The Bengals will play three of their first four games on the road, but Seattle especially could be a tough trip. The Seahawks have won their last six season-openers at CenturyLink Field, last losing a Week 1 game at home in 1999, and their 10 consecutive wins in home-openers is the longest streak in the NFL.
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Cincinnati hasn’t played at Seattle since 2011 but is 2-1 in openers against the Seahawks (home or away). In 1981, backup quarterback Turk Schonert led a stunning comeback for a 27-21 win at home to kickstart the Bengals’ Super Bowl XVI run. Dave Shula made his Bengals coaching debut at Seattle in 1992 and came away with a 21-3 win. Sam Wyche lost the 1985 opener at home against the Seahawks, 28-24.
For fans considering a road trip, this one should be at the top of the list. The game also coincides with a Reds at Mariners series Sept. 10-12.
2. Lucky break
Four of the first seven games are against teams that had losing records last year and five of the first eight games are against teams that missed the playoffs last year. That doesn’t necessarily mean anything about this year’s competition, but at least for now those games appear winnable on paper.
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The four early opponents who experienced losing records in 2018 are: San Francisco (Sept. 15 at home), Buffalo (Sept. 22 on the road), Arizona (Oct. 6 at home) and Jacksonville (Oct. 20 at home). Aside from two division games against Cleveland coming off a 7-8-1 finish, the Bengals also play two teams that went 4-12 (at Oakland Nov. 17 and home against the New York Jets on Dec. 1), and they face a Dolphins team that went 7-9 when they travel to Miami on Dec. 22.
3. Top opponents
Three of the Bengals’ non-divisional opponents made the playoffs and two of them were in the Super Bowl – the Rams, who they meet in London on Oct. 27, and New England, who Cincinnati hosts Dec. 15.
The Super Bowl champion Patriots lead the all-time series 16-9 and have won the last two since the Bengals beat them 13-6 in Cincinnati in 2013. They averaged 476.3 yards of offense per game in the postseason last year.
The Rams went 13-3 during the regular season, making a second straight playoff appearance after losing in the wild card round in 2017.
Seattle is the other team on the schedule, outside the AFC North champion Ravens, that made the postseason. The Seahawks haven’t had a losing season since the Bengals last played at their place in 2011, and they are coming of a 10-7 season, which ended with a wild card loss at Dallas.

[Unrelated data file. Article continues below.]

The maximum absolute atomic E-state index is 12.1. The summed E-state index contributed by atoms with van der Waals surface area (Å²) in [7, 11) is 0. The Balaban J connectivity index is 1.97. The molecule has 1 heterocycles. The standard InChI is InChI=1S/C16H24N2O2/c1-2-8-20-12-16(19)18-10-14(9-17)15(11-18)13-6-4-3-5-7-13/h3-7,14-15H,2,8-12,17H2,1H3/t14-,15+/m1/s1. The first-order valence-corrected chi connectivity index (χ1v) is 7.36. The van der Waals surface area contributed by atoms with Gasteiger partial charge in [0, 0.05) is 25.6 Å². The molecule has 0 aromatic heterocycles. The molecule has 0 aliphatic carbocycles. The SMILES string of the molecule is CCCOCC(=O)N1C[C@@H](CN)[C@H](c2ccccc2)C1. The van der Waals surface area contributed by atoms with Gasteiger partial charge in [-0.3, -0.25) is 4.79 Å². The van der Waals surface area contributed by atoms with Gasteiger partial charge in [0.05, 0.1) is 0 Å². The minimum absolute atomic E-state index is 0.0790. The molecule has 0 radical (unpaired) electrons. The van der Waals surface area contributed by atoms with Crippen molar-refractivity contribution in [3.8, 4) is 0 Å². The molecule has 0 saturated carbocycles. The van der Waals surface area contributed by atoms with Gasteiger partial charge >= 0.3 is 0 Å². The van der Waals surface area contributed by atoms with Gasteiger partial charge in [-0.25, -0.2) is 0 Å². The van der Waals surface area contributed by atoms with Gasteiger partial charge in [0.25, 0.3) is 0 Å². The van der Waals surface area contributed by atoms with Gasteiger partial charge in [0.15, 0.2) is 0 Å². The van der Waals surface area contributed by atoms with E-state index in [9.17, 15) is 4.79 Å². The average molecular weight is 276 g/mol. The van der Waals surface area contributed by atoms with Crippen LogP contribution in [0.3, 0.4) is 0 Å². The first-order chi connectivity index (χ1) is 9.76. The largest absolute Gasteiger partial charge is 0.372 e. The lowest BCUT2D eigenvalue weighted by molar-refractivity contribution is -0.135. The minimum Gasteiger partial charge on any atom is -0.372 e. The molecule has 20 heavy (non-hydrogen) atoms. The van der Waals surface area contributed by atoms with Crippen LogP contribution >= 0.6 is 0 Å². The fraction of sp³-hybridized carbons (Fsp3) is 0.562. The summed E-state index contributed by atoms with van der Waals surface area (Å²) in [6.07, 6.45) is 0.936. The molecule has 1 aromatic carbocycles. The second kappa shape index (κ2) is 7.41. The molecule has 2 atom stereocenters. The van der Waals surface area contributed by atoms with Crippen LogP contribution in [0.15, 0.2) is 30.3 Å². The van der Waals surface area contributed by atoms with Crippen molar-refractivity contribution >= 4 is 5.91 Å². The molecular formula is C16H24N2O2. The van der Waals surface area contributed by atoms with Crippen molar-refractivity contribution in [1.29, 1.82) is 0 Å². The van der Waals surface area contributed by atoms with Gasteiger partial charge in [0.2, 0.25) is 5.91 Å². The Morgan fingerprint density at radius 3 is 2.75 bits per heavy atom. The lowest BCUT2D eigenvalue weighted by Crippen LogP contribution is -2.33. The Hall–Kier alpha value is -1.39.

4. Heading overseas
The Bengals head to London for the second time after playing the Washington Redskins to a 27-27 tie at Wembley Stadium in 2016.
This time they play the Rams, as Taylor faces his former squad for the first time. He was an offensive assistant for the Rams from 2017 to 2018 before replacing Marvin Lewis in February. Cincinnati has won the last three matchups with the Rams and hold an 8-5 lead in the teams’ all-time series.
Los Angeles will be playing the Falcons on the road the week prior, and in order to shorten the amount of travel during those two weeks, the team will stay in Atlanta and practice there a few days before making the flight to London.
5. Division rivalries
The Bengals dive right into the AFC North slate with the Sept. 30 prime-time game at Pittsburgh. The Steelers lead the all-time series 64-35, including wins in the last eight meetings, but Taylor looks to begin a new trend. Cincinnati’s last win in the series was a road game in 2015. The Bengals host the Steelers on Nov. 24.
The regular-season finale Dec. 29 against Cleveland at home marks the 10th straight time the Bengals will finish up against a divisional opponent, though previously those games were always against the Ravens or Steelers. Cincinnati plays the Browns on the road Dec. 8.
Baltimore, which went 10-6 to win the division last year, will host the Bengals on Oct. 13 and then comes to Paul Brown Stadium on Nov. 10.